What has your career path looked like?

After graduating, I went straight from South Hadley to Flagstaff, Arizona, to pursue a master’s degree in geology at Northern Arizona University. After getting my degree, I traveled to Antarctica as a field scientist for the West Antarctic Ice Sheet Divide ice core drilling project. After two seasons, I moved to Colorado to work for the USGS, following on those connections I made during my internship and summer work while I was a student at Mount Holyoke.

In 2012, I entered a doctoral program in geology at Victoria University of Wellington in New Zealand and researched past climate in the southern hemisphere, including the role of Antarctica on our global climate system. I completed my post-doctoral work at the State University of New York at Buffalo working on understanding how the Greenland Ice Sheet might respond to a warming world.

I’m currently a lead scientist for science communication at the University of Washington’s Climate Impacts Group. I work directly with a range of decision-makers, state and federal agencies and in the private sector to develop the fundamental scientific understanding, data, tools, guidance and capacity needed to manage the risks communities face from climate change. We work collaboratively to identify what climate change information they need in order to build robust, resilient communities in the face of a changing climate. I also work with public health professionals and with community-centered organizations to understand the disproportionate risks of climate change facing diverse communities across the Pacific Northwest.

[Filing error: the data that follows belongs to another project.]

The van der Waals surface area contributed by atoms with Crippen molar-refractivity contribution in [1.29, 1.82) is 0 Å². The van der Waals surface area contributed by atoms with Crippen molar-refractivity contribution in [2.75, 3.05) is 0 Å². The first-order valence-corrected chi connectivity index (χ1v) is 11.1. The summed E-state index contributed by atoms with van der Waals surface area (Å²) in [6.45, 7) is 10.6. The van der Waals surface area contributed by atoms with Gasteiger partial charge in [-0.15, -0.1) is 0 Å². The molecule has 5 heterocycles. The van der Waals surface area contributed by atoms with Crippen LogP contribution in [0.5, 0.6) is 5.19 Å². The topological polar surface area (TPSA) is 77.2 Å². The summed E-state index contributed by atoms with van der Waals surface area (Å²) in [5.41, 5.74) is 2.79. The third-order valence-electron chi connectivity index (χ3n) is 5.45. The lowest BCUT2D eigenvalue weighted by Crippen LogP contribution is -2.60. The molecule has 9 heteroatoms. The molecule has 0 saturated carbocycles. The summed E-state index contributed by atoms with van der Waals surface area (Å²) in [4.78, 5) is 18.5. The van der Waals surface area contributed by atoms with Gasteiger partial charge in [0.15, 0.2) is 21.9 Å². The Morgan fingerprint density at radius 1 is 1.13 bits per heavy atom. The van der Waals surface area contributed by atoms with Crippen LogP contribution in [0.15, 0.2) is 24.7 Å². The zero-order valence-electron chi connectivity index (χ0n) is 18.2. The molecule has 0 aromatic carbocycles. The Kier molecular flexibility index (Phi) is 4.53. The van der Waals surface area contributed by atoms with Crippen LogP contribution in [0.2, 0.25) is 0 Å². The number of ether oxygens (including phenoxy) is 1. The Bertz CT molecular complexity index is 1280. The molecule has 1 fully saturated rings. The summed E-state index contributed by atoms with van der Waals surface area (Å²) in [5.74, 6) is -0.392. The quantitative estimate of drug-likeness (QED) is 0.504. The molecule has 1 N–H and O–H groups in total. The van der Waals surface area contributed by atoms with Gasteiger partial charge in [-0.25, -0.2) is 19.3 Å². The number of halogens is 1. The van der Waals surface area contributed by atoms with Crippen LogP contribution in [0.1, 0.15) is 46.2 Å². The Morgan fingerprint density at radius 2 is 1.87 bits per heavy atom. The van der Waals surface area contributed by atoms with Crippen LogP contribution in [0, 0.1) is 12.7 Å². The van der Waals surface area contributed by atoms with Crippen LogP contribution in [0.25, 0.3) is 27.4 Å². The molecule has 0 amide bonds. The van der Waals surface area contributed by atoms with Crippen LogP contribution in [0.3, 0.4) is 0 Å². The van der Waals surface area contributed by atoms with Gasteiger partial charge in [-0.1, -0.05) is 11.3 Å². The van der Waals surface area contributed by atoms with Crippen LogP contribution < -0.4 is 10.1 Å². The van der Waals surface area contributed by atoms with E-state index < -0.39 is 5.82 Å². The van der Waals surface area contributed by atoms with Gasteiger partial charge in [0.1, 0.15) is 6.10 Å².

One of the projects I’m most excited about right now is serving as a science lead for the development of hands-on climate change curriculum for classrooms across the state of Washington.

How did Mount Holyoke influence your decision to become a research scientist?

Al Werner’s research is all about global climate change, so being able to actively participate in authentic research as an undergraduate — and having a faculty mentor who trusted me to do that work — was transformative. The applied experience Mount Holyoke offered me made the idea of a career in science tangible.

I also took advantage of the Five College Consortium. I sought out as many classes as I could that provided applied research experience. I took an atmospheric chemistry course at Hampshire College where we assessed a piece of contaminated property. We presented our data to the Environmental Protection Agency and our findings were used to make real, on-the-ground decisions. During my senior year, I was able to take a graduate level geology class at the University of Massachusetts Amherst with one of the leaders in the field of climate change.